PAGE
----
Can we expect to see other novels with large amounts of in-world images inside that are still managing to stay away from “graphic novel” territory? I truly hope so, although how publishers and the business model will take to it, I’m unsure. I have heard it said that narrative prose is one of longest lasting media styles, and I doubt that it will change, but I think there might be a new kid on the block that will be making a home for itself. What shall we call it? Well, a brief search found this article from back in 2007 on The Guardian’s webpage, and I like it: Illustrated Novels. Until I hear otherwise, that’s what I’m sticking with.


Richard Fife is a writer, blogger, and sucker for pretty pictures. You can read more of his ramblings and some of his short stories at http://RichardFife.com. You can also follow him on Twitter and Facebook.

8 comments
Colleen Palmer
1. arianrose
I agree that the images increased immersion in the story. The one problem for me was that I was reading the book at home, and the ebook at work*, so every night I had to go home and flip through the pages I'd read during the day to see the beautiful illustrations.

Though, you know, I've worded that like it was a Bad Thing. It's not at all, simply another phase of adjustment.

I recall the beautifully illustrated set of Narnia books I had when I was younger, and I think there's definitely a place for some, hmm, not repetitive drawing. But I'd hate to see people in the illustrations, as they're almost guaranteed not to look like I'd imagined them.

*Yes, this is how I read ebooks - I buy them of books I don't want to put down, and don't want to lug around with me. As far as I'm concerned this is win-win for the publisher and me: I get more time to read, the publisher gets two book sales from me.
Rikka Cordin
2. Rikka
Now if only I had a copy of TWoK that actually had art in it... :(

I think you are most definitely correct in say, "Do not actually illustrate any scenes in the story" because that's when readers stop feeling like adults who like fantasy and more like kiddies who need the bright colors and the visuals to keep them attracted to the story.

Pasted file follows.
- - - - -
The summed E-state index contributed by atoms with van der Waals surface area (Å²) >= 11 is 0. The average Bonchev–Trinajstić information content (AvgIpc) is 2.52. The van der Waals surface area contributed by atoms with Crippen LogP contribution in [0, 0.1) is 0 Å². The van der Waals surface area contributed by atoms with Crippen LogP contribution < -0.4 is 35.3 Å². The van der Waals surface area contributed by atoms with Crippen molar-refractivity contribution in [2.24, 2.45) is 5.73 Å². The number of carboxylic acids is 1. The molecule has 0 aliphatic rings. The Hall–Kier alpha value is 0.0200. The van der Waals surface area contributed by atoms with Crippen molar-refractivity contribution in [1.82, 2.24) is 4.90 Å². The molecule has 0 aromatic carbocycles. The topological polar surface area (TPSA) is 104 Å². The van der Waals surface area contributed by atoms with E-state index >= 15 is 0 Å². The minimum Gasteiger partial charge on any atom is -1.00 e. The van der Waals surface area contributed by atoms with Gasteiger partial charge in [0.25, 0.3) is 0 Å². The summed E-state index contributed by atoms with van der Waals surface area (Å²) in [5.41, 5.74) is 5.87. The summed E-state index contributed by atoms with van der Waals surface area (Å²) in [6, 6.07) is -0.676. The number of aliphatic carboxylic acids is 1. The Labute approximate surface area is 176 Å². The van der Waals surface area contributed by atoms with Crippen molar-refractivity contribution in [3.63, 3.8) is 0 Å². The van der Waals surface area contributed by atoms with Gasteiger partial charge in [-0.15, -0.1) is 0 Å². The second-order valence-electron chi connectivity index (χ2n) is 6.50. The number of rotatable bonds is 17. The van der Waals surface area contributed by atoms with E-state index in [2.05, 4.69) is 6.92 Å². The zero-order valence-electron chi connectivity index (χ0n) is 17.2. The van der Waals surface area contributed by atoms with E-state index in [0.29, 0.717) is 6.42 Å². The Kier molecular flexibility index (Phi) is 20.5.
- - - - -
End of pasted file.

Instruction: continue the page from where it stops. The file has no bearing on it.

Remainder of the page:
And fantasy readers certainly don't like being patronized.

hehehe
Daniel Goss
3. Beren
I see only one problem with this. If the author is going to put illustrations into the book that are not simply renderings of specific scenes, he also needs to make sure not to fall into the trap of having the illustrations be key to understanding the story. I just have this nightmare about this idea catching on, and a novel writer who can also draw coming up with the brilliant thought to hide clues to his mystery in the illustrations . . . and the people who read ebooks or listen to audiobooks do not get to experience that part of the story. As it is now, I liked TWoK. I don't feel like I would have missed any of this story by not having the illustrations, but I'm glad they were there -- they added a lot of extra flavor, but weren't absolutely vital to my enjoyment.
-Beren
Christine Evelyn Squires
4. ces
I thoroughly enjoyed all of the artwork - maps, portfolio illustrations, chapter first pages, etc., and I think the book would have been less without them, for me they helped cement the mood.

Please Mr. Doherty, follow through on including them in the remainder of the series! You have a serious winner here!
Luke M
5. lmelior
Although I just got it from the library the other day and I'm only a few chapters in, I agree, the interior art is great so far.

Also I wanted to chime in that my copy of Jonathan Strange and Mr. Norrell (the cool, solid-black, first edition hardcover) has some very nice interior illustrations, too.
Binyamin Weinreich
6. Imitorar
I can't say that I've read The Way of Kings yet, but the idea of having pictures in a book to expand on the world reminds me of the paintings included in Clive Barker's Abarat series. Although that's a bit different, since Barker got the ideas, then painted them out, then wrote the story, but in terms of how the finished product appears to the reader, I think it works in a similar way.
Brentus
7. Brentus
I thought the illustrations were great and were a great touch, although like arianrose I had to look in my hardcover version when I got home (I was listening to the audiobook, which is awesome by the way). I also thought the Kindle version's looked pretty good, but you couldn't read the small handwriting in the sketches. (Yes, I bought the book 3 times. That's OK because it's more than 3 times as good as most other books).
C Smith
9. C12VT
I really loved the interior art in TWoK, and the maps. As I was reading it, I noticed that I was using the map a lot more than I usually do. Generally I just glance at the map as I start the book, and may not look back at it at all while reading. But in tWoK I kept flipping back to look up the places mentioned, and having the map really added to my ability to imagine Roshar. I think this is because in most books, only a few locations really matter, so most of the map is just background - but in TWoK, even though we spend most of our time in just a few places, I felt like the whole world mattered, so when I got a tidbit about a new location, I wanted to be able to fit that in my mind and remember it.

The interior art also added a lot to my enjoyment - and I really liked how the pictures were all in-world, with different styles and subjects.

Wish I could have been at that panel...